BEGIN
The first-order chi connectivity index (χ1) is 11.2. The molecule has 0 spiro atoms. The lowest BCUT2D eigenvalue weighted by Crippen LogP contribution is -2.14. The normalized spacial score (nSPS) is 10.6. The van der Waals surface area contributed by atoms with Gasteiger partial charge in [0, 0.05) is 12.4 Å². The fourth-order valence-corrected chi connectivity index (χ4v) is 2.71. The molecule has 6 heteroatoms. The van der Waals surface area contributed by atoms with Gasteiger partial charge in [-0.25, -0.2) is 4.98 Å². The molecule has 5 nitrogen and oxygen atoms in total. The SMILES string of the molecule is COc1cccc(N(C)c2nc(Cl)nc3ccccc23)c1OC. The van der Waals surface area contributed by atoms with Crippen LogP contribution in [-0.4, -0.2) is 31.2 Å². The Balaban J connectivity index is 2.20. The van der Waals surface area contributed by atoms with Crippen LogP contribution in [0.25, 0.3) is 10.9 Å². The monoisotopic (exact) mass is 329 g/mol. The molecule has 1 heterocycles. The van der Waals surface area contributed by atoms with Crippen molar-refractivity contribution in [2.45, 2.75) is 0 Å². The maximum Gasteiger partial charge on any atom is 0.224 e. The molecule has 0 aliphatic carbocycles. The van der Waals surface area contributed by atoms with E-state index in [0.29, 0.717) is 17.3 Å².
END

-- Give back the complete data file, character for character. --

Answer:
The first-order chi connectivity index (χ1) is 11.2. The molecule has 0 spiro atoms. The lowest BCUT2D eigenvalue weighted by Crippen LogP contribution is -2.14. The normalized spacial score (nSPS) is 10.6. The van der Waals surface area contributed by atoms with Gasteiger partial charge in [0, 0.05) is 12.4 Å². The fourth-order valence-corrected chi connectivity index (χ4v) is 2.71. The molecule has 6 heteroatoms. The van der Waals surface area contributed by atoms with Gasteiger partial charge in [-0.25, -0.2) is 4.98 Å². The molecule has 5 nitrogen and oxygen atoms in total. The SMILES string of the molecule is COc1cccc(N(C)c2nc(Cl)nc3ccccc23)c1OC. The van der Waals surface area contributed by atoms with Crippen LogP contribution in [-0.4, -0.2) is 31.2 Å². The Balaban J connectivity index is 2.20. The van der Waals surface area contributed by atoms with Crippen LogP contribution in [0.25, 0.3) is 10.9 Å². The monoisotopic (exact) mass is 329 g/mol. The molecule has 1 heterocycles. The van der Waals surface area contributed by atoms with Crippen molar-refractivity contribution in [2.45, 2.75) is 0 Å². The maximum Gasteiger partial charge on any atom is 0.224 e. The molecule has 0 aliphatic carbocycles. The van der Waals surface area contributed by atoms with E-state index in [0.29, 0.717) is 17.3 Å².